The Colorado River in the Grand Canyon – the “Enhanced” Hance Rapid


In August of 2012, a large flood in Red Canyon enlarged its delta, and eliminated the left run of Hance Rapid. The rock debris from the flood filled the channel that was positioned between the left shore and the rock some call Muffin Rock, and thereafter denied river runners what was probably the easiest and least risky run in Hance Rapid. Now, one must enter the rapid on river right by one of two tongues. The leftmost of the two is the best choice if one wishes to enter the Duck Pond, a large area of slack water found downstream of the rock pile that occupies the middle of the river at the top of the rapid. From the Duck Pond, one can attempt the crossing to river left, or run down the middle of the rapid. The rightmost of the two is best if one wishes to do the right run.

We arrived in September of 2012, and scouted on river right. It was a nasty, rainy day and I took only my waterproof point and shoot Lumix camera with me on the scout. Ahead of us was a party that had started at Lees Ferry on the same day as ourselves, and included a dory boatman by the name of Duwain Whitis. Duwain is the co-author of a popular guidebook to the river, as well as to other rivers (www. rivermaps.net). My party, therefore, remained at the scouting overlook while his party made their runs. Following are: Duwain’s very deft run down the middle,  my wife Kathy’s right to left run and Britt Runyon’s video of same. 10 photos and one video.

Duwain enters on the left side of the right tongue. I believe he had intended to enter on the left tongue.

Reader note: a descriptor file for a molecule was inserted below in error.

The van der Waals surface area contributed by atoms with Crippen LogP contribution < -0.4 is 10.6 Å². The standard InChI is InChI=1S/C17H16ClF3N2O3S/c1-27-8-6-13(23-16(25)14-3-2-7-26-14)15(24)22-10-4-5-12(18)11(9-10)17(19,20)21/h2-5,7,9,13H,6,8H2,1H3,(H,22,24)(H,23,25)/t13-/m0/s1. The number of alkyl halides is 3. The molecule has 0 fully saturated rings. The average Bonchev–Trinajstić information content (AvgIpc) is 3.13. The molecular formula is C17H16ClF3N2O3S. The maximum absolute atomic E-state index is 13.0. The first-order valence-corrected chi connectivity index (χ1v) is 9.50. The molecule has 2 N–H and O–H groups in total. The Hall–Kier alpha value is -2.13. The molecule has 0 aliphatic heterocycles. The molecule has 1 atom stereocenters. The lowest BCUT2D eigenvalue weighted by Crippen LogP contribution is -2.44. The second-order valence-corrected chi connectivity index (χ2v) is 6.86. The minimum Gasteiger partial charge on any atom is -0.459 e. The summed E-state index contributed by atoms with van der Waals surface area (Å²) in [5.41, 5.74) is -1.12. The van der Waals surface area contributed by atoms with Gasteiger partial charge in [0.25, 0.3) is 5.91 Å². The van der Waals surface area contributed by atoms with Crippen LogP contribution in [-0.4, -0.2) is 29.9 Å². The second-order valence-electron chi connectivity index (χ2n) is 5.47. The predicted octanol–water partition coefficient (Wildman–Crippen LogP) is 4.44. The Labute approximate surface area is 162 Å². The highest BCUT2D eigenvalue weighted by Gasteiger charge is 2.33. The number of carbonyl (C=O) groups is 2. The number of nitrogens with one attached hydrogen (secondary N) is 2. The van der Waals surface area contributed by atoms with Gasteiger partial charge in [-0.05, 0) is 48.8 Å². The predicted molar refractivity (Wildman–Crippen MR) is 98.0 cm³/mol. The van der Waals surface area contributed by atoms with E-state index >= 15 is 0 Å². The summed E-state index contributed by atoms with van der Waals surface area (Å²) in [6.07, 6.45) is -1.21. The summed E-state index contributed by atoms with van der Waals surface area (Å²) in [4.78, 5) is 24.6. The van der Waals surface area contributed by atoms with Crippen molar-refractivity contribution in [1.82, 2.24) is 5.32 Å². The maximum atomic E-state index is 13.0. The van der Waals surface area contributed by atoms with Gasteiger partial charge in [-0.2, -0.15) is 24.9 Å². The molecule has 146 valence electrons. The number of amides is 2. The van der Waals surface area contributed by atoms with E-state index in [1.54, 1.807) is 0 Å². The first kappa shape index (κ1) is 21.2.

Duwain enters on the left side of the right tongue.

... and starts down the middle

… and starts down the middle

... and continues down the middle

… and continues down the middle

Duwain drops into a big hole. The Xs show his position in the 3 prior photos.

Duwain drops into a big hole. The Xs show his position in the 3 prior photos. A kayaker and SUPer (on his knees) are seen in the Duck Pond

From the boat that I am rowing, Kathy is seen rowing over to the left tongue. These are following shots of Kathy's run were taken by Orlando Torres, with my Lumix.

From the boat that I am rowing, Kathy is seen arriving at the left tongue. These photos of Kathy’s run were taken by Orlando Torres, with my Lumix.

Kathy hits a rock along the left margin of the tongue and gets bounced and turned around

Kathy has rebounded off a rock positioned along the left margin of the tongue and gets turned around

 ... and then turns back, and starts to row leftwards across the lower end of the Duck Pond

… and then turns back, and starts to row leftwards across the lower end of the Duck Pond

... and continues her progress to river left.

… and continues her progress to river left. Although most folks aren’t looking at riverside rocks while rowing across Hance, this view shows (top left) the Bass Limestone appearing for the first time, as it bends steeply upward.

and gets safely across the rapid. Meanwhile, I continue in the same direction and fail to square up for a big hole that takes me by surprise, and flip!

Kathy gets safely across the rapid. Meanwhile, I continue in the same direction, fail to square up for a big hole that takes me by surprise, and flip!

Back to the good old days. Kathy executes the move into the eddy below Muffin Rock, which begins the left run.

Back to the good old days. Kathy executes the move into the eddy below Muffin Rock, which begins the left run. Also seen in this photo is the basalt dike that cuts up through the Hakatai Shale. The Hakatai and the Bass Limestone (noted in a prior photo) are the final two members of the Grand Canyon Supergroup, except for the thin and inconspicuous layer of the Hotauta Conglomerate found at the base of the Bass Limestone.

Just before the end of this video (Britt Runyon, http://brittrunyon.com/), you’ll see his boat hit a large hole and get slapped around to the right. This is the hole that flipped me.

About believesteve

I am a photographer and have published a book of photography and accompanying text on running the Colorado River in the Grand Canyon. The first (print) edition is out of print, but a second edition is available as an iBook (eBook) through the iTunes bookstore. All Grand Canyon, river and nature lovers will enjoy my book: https://itunes.apple.com/us/book/the-grand/id672492447?ls=1
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